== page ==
Invisible force of power cannot be compared to an individual person of deity.
Many have argued that the Holy Spirit is simply an invisible force of the power of the Almighty God. They argue that the Holy Spirit has no deity and is “not a person” and that it is an impersonal force God uses to complete His will. The Bible teaches however, the Holy Spirit is a person. A person is a self-conscious and rational being. In order to qualify as a person there needs to be certain components present such as knowing, thinking and communicating. Let us look at these passages of scripture:
“And when he is come, he will reprove the world of sin, and of righteousness, and of judgment.” (John 16:8) He is a personal pronoun indicating a person who is communicating.
“Howbeit when he, the Spirit of truth, is come, he will guide you into all truth: for he shall not speak of himself; but whatsoever he shall hear, that shall he speak: and he will shew you things to come.” (John 8:13) Guide you into all truth whatsoever he shall hear indicates knowing and thinking and speak and shew is communicating.
“As they ministered to the Lord, and fasted, the Holy Ghost said, Separate me Barnabas and Saul for the work whereunto I have called them.” (Acts 13:2) The Holy Ghost said, indicating communication. “I”, is a first person pronoun indicating a person. In these passages the Holy Spirit is demonstrating those traits of a person. By communicating, thinking and knowing, and being described with personal pronouns, the Holy Spirit is acting as a self-conscious person.
The Five-fold Indication of the Deity of the Holy Spirit.
The scriptures clearly assert the deity of the Holy Spirit in five ways.
First, divine names were given to the Holy Spirit. The Spirit is called God as Ananias is talking in Acts 5 verse 4, “Whiles it remained, was it not thine own? And after it was sold, was it not in thine own power? Why hast thou conceived this thing in thine heart? Thou hast not lied unto men, but unto God.” The Spirit is also called Lord in 2 Corinthians 3:18, “But we all, with open face beholding as in a glass the glory of the Lord, are changed into the same image from glory to glory, even as by the Spirit of the Lord.” In the Lord’s Day, the title ‘Lord’ as used of Christ was applicable only to the Deity, to God. Therefore this reference is applicable to the Deity.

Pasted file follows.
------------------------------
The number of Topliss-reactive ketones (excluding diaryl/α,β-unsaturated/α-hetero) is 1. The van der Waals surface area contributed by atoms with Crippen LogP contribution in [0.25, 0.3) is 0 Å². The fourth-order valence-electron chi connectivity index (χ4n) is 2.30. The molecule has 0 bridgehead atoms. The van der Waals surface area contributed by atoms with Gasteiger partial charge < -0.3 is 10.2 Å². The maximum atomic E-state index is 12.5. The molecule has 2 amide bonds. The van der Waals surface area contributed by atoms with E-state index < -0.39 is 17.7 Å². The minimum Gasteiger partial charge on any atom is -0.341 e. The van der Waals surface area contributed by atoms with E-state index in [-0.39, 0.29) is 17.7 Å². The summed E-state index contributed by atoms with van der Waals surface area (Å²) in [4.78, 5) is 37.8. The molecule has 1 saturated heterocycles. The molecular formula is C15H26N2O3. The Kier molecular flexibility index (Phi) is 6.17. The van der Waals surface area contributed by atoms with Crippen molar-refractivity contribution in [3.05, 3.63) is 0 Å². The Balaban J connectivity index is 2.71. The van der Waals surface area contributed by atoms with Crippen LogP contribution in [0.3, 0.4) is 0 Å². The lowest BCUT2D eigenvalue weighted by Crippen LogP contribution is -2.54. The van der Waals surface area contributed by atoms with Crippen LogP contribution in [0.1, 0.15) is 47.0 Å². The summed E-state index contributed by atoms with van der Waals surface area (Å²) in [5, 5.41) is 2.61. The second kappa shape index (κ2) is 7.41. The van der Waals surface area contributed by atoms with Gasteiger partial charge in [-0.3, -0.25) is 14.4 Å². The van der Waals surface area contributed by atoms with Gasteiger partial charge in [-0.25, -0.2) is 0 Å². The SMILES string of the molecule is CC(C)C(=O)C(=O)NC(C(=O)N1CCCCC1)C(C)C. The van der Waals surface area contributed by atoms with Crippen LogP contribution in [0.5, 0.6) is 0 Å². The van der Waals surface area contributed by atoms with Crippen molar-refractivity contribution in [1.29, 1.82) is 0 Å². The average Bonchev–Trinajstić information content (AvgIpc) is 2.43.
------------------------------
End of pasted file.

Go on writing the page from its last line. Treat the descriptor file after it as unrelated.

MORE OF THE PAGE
Second, the Holy Spirit is in possession of divine attributes. Hebrews 9:14 indicates He is eternal in His nature. Psalms 139:7-10 speaks to the omnipresence of the Holy Spirit. Luke 1:35 speaks to how the Holy Spirit is omnipotent and 1 Corinthians 2:10 and 11 speaks to the omniscient Holy Spirit through the trinity.
Third, the Divine works are ascribed to the Holy Spirit. Genesis 1:2 and Psalms 104:30 give indication to the divine works in creation. Regeneration is indicated in Job 33:4, “The Spirit of God hath made me, and the breath of the Almighty hath given me life.” Romans 8:11 brings out the Holy Spirits involvement in the resurrection, “But if the Spirit of him that raised up Jesus from the dead dwell in you, he that raised up Christ from the dead shall also quicken your mortal bodies by his Spirit that dwelleth in you.”
Fourth, the name of the Holy Spirit gets associated with the Father and the Son. In Baptism there is the personality of the Spirit. Baptism is done in the name of the Father, the Son and the Holy Spirit. When it comes to the distribution of Spiritual gifts the Holy Spirit is on equal footing with the Father and the Son. “Now there are diversities of gifts, but the same Spirit. And there are differences of administrations, but the same Lord. And there are diversities of operations, but it is the same God which worketh all in all.” (1 Corinthians 12:4-6)
Fifth and last, some scripture passages in the Old Testament referring to God are also in the New Testament referring to the Holy Spirit. Compare Isaiah 6:8-10 with Acts 28:25-27 and compare Exodus 16:7 with Hebrews 3:7-9.
R.A. Torrey writes, “To sum it all up, by the ascription of all the distinctively Divine attributes, and several distinctly Divine works, by referring statements which in the Old testament clearly name Jehovah, the Lord, or God as their subject to the Holy Spirit in the New Testament, by coupling the name of the Holy Spirit with that of God in a way that would be impossible to couple that of any finite being with that of Deity, by plainly calling the Holy Spirit God, in all these unmistakable ways, God in His own Word distinctly proclaims that the Holy Spirit is a Divine Person.”
Come back for the conclusion in the next post. Click here for the CONCLUSION.
God bless your day today,